Regularly back up your computer or you'll be sorry


March 22, 1993|By LESTER A PICKER

It's probably the only thing my mother didn't nag me about. But my computer consultant sure does.

"Back up your computer regularly," he warns me at least 10 times a year.

To me, "regularly" is relative. Who has time to sit back with maybe 50 or 60 diskettes and back up two huge hard drives?

Well, my cavalier attitude to backing up my computer files ended a few weeks ago. On Saturday, March 6, I turned on my computer to work on some critical client deadlines. Instead, I watched one of my hard disks get devoured by the Michelangelo virus.

As I stared at the message on my screen that read something like "Your business is history, chump," I suddenly got the message. Backing up your computer files once a week makes pretty good sense.

It took us 48 nearly round-the-clock hours to reconstruct files, so we could be up and running again on Monday. We used the latest full backup I had available (a shameful 2-plus months old), supplemented by backups of important client files. All in all, it could have been worse. I even used the experience to tweak my computer software here and there.

But, the crash experience left me humbled. After 10 years of using a personal computer, I finally experienced my first disk crash.

Out of curiosity, I called eight executive directors of small nonprofits and asked how often they back up their office computers. None knew for certain how often they backed up their files, but most thought that it was weekly.

Wrong. After checking with their staff, they called me back. Only one, it turned out, had an office policy on backing up computer files (every week). The others backed up whenever a responsible person (usually the secretary) thought of it.

Next, I asked how they protect themselves from viruses. Two directors of health-care agencies mentioned condoms, although I hear they are useless against computer viruses. None of my sources knew for sure whether they had anti-virus software.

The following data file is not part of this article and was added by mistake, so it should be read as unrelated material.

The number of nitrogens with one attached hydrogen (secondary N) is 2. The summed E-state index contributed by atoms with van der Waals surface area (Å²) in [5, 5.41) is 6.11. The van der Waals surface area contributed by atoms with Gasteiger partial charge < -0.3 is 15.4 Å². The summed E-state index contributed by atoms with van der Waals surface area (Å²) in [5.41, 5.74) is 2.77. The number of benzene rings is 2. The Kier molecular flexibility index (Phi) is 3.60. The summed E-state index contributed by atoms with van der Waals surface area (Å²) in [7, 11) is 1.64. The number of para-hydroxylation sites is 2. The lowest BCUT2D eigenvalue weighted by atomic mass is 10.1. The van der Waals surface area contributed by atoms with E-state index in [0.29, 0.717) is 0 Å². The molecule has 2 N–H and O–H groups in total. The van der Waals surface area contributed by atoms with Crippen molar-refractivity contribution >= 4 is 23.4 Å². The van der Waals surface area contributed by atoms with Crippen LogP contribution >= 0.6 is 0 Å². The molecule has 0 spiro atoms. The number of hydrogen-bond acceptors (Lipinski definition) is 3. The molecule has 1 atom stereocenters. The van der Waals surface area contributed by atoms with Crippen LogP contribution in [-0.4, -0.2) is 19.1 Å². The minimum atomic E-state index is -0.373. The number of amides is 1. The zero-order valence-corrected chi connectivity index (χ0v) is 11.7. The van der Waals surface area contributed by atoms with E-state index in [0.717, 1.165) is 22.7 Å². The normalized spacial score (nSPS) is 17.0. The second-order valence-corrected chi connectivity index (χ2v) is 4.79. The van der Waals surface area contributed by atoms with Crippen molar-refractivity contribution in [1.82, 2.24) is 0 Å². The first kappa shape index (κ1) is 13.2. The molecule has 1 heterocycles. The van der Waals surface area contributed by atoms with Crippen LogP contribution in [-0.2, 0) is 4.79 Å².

The lesson to be learned from my experience is this: Don't repeat it. Back up regularly and protect against viruses. Unfortunately, my clients will probably be hearing this new convert preach the gospel according to Norton from the consulting pulpit in the months to come.

My excursion into the realm of backing-up-one's-computer-files- after-a-crash was made easier by the use of Norton Backup for Windows, one of many utilities on the market. The program is a snap to use and makes the backing up process less of a chore. Plus, its speed running on a 386 is impressive.

After I reconstructed my hard disk, I was able to back up its entire 125-megabyte contents in about 30 minutes, using some 50 diskettes. Norton also makes virus protection software. Sure wish I had used that program prior to D-Day.

So, if you are a small or midsized nonprofit organization, do have a backup policy in effect to protect against loss of, say, your payroll data or a major grant application. Now might be a good time to take a comprehensive look at crash protection, backup and virus software. The small investment in time and money could pay off big in the future. Real big. Trust me on this one.

(Les Picker is a philanthropy consultant. Write to him at 71 Bathon Circle, Elkton, Md., 21921; [410] 392-3160.)

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